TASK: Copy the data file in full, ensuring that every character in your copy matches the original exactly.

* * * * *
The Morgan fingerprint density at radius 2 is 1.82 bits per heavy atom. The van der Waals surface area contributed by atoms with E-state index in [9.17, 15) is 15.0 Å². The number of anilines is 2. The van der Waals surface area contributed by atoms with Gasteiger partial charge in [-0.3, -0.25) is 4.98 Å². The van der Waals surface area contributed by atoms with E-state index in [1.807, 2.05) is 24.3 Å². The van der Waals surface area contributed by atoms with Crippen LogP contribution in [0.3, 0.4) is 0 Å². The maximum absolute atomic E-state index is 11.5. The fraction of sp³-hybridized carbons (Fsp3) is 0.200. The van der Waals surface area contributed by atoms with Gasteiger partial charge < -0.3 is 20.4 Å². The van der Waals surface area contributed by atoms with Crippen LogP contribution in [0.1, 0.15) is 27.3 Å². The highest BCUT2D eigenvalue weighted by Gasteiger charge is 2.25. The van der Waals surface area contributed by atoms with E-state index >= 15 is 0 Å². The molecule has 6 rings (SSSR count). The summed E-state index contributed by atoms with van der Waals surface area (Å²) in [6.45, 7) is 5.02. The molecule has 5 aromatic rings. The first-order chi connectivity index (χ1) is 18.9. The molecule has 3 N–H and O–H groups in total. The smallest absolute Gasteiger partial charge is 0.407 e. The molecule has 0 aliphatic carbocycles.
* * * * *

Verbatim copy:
The Morgan fingerprint density at radius 2 is 1.82 bits per heavy atom. The van der Waals surface area contributed by atoms with E-state index in [9.17, 15) is 15.0 Å². The number of anilines is 2. The van der Waals surface area contributed by atoms with Gasteiger partial charge in [-0.3, -0.25) is 4.98 Å². The van der Waals surface area contributed by atoms with E-state index in [1.807, 2.05) is 24.3 Å². The van der Waals surface area contributed by atoms with Crippen LogP contribution in [0.3, 0.4) is 0 Å². The maximum absolute atomic E-state index is 11.5. The fraction of sp³-hybridized carbons (Fsp3) is 0.200. The van der Waals surface area contributed by atoms with Gasteiger partial charge < -0.3 is 20.4 Å². The van der Waals surface area contributed by atoms with Crippen LogP contribution in [0.1, 0.15) is 27.3 Å². The highest BCUT2D eigenvalue weighted by Gasteiger charge is 2.25. The van der Waals surface area contributed by atoms with E-state index >= 15 is 0 Å². The molecule has 6 rings (SSSR count). The summed E-state index contributed by atoms with van der Waals surface area (Å²) in [6.45, 7) is 5.02. The molecule has 5 aromatic rings. The first-order chi connectivity index (χ1) is 18.9. The molecule has 3 N–H and O–H groups in total. The smallest absolute Gasteiger partial charge is 0.407 e. The molecule has 0 aliphatic carbocycles.